Survey finds that Americans are uncomfortable with companies that operate AI chatbots sharing their health data
Washington, DC – Two new Consumer Reports surveys explore the use of and attitudes toward text-based generative artificial intelligence (AI) chatbots by consumers in the United States. Artificial intelligence is being used every day across the country and is increasingly being integrated in the lives of Americans, from customer service to online medical advice.
CR conducted two separate nationally representative multi-mode surveys–one of 2,062 US adults in August 2023 and one of 2,070 US adults in November 2023–to measure consumer use and sentiments related to generative AI chatbots such as ChatGPT and more health-related uses of such AI chatbots.
Grace Gedye, policy analyst at CR, said, “With the rising popularity of AI services over the past year, we wanted to study American consumers’ familiarity with AI chatbots. We also wanted to understand consumers’ preferences regarding how their personal data is used and reused. The survey highlights that consumers use AI chatbots for education, writing, editing, and a variety of other tasks. The survey also shows that the vast majority of consumers don’t think it’s acceptable for companies that own chatbots to sell or share their health data.”
“People should be mindful when using AI-powered chatbots and virtual assistants. These services can be tremendously helpful, but they can also provide incorrect information and use consumers’ data in ways they don’t expect. As artificial intelligence becomes integrated in our daily lives, Consumer Reports is advocating for regulatory guardrails and greater transparency to prevent unintended consequences of AI.”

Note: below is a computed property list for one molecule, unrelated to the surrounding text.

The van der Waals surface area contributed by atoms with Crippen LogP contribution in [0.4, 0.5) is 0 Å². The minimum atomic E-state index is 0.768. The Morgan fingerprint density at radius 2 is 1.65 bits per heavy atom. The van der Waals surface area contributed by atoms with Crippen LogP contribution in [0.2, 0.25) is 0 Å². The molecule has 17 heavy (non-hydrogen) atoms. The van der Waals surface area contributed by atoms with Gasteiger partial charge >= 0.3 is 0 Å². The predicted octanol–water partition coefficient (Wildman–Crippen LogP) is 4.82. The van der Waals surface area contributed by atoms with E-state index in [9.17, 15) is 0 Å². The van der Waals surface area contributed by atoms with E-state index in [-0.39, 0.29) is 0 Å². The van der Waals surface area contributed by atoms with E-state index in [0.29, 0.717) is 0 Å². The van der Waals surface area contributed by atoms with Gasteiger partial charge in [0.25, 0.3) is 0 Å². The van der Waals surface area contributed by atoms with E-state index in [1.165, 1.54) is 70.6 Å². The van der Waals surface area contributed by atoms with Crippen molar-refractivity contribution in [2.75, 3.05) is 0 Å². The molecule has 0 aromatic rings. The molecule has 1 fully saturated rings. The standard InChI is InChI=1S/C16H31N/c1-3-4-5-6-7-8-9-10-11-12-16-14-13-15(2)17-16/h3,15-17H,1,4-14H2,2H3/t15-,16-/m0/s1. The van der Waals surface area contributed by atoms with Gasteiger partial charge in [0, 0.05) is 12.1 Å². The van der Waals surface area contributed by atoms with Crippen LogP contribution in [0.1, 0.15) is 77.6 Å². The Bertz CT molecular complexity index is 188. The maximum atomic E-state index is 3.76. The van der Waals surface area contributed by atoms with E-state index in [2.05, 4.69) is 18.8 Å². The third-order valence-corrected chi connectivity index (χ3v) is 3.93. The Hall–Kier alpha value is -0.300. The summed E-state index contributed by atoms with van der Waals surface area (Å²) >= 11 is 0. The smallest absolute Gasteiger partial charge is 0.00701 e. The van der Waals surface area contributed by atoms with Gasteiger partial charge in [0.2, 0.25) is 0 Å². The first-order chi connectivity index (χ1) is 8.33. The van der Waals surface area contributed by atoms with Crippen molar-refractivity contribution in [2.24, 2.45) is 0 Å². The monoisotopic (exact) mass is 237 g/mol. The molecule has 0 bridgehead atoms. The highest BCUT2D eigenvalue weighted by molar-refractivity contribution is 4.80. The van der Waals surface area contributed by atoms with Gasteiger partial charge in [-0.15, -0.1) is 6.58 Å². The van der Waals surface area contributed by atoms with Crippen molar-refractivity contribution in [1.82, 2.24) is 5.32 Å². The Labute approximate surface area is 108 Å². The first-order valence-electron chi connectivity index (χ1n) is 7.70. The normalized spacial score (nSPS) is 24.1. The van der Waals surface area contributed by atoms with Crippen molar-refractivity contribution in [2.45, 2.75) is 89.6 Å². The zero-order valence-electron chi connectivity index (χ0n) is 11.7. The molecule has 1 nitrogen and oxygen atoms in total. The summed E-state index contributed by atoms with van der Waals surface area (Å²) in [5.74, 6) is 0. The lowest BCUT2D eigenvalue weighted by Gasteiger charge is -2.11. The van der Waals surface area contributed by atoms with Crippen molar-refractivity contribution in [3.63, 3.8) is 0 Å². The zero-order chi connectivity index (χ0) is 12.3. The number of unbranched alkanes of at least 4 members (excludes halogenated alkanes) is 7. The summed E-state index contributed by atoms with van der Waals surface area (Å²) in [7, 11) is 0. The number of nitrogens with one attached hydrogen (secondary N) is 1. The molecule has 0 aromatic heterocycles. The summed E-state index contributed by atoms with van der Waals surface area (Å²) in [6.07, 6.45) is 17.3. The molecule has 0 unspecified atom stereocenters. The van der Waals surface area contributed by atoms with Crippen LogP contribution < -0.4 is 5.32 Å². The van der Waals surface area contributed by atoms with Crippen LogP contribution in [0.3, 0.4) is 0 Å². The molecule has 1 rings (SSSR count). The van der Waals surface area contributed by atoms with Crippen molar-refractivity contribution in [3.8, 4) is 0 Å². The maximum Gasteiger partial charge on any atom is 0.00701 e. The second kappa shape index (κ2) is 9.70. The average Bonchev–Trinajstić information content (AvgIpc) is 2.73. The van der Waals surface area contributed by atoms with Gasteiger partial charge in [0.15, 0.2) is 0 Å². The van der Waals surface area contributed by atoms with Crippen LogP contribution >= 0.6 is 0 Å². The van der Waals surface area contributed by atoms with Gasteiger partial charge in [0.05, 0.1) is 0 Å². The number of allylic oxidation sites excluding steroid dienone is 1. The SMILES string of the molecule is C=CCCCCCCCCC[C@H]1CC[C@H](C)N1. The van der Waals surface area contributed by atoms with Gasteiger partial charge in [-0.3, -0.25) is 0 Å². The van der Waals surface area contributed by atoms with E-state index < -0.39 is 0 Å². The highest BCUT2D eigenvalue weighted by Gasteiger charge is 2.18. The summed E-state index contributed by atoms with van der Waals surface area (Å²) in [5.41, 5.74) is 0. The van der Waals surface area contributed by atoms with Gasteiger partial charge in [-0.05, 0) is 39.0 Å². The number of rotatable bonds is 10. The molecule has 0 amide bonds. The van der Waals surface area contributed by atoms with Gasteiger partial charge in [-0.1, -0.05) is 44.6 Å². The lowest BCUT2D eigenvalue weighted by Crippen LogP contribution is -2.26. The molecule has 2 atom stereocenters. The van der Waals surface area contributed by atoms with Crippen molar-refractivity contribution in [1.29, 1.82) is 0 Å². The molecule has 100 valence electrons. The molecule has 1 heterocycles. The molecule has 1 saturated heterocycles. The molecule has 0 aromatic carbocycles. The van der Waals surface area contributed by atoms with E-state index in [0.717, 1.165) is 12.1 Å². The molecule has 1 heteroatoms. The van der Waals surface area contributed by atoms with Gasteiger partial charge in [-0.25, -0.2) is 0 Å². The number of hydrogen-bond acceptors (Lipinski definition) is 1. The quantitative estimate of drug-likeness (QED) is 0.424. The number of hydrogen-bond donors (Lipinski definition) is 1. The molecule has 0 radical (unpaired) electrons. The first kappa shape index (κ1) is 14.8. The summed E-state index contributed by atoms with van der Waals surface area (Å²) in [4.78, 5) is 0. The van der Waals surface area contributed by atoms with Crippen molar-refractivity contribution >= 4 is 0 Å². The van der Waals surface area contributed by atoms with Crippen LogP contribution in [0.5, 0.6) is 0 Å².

Key findings of the surveys include:
Which types of AI chatbot services are most popular
- According to CR’s August 2023 survey, ChatGPT was far and away the AI chatbot service that Americans had used most commonly at that time with 19% of Americans having used it in the past three months. Six percent had used Bing AI and four percent had used Google’s Bard AI. However, 69% of Americans said they had not used any AI chatbot in the previous three months at that time.
How Americans use AI chatbots
- Also in CR’s August 2023 survey, the most common ways Americans had used AI chatbots were related to gathering and understanding information. Thirty-five percent of Americans who had used an AI chatbot in the past three months said they used it instead of a search engine to answer a question, and the same percentage had had it to explain something. Around one in four(23%) Americans who had used an AI chatbot in the last three months had used it to write, rewrite, or edit something to help them accomplish a writing-related task.
Why Americans turn to AI chatbots
- In the August 2023 survey, CR found that the most common reasons Americans who had used AI chatbots in the past three months had done so were because they believed they would be fun (37%); that it would save time (36%); and/or that it would make a task easier or less stressful (35%). Around one in three (32%) said they like to use new technology.
Health-related uses of chatbots and apps
- CR’s November 2023 survey addressed health-related uses of AI chatbots, specifically. One in five Americans (21%) had used a chatbot for some health-related activity or to discuss a health-related topic in the past six months.
Acceptable uses of health data
- A little under half (45%) of Americans said that companies that operate chatbots should never store health information. A third of Americans said it would be acceptable for companies that own chatbots to store the information as part of a user profile.
- Under a third (29%) said it was acceptable for companies that own chatbots to use users’ health information to train the program.
- Very few Americans (5%) said they thought it was acceptable for a company to sell or share health-related information to organizations that would use it in a way that affects the consumer, such as targeted advertising.
Consumer Reports advocates for legislation at the state and federal level to protect consumers from algorithmic discrimination and other AI-related harms. Clearer standards are needed regarding the responsible use of AI across multiple industries, as well as tools for conducting audits and risk assessments.
Media contact: Cyrus Rassool, firstname.lastname@example.org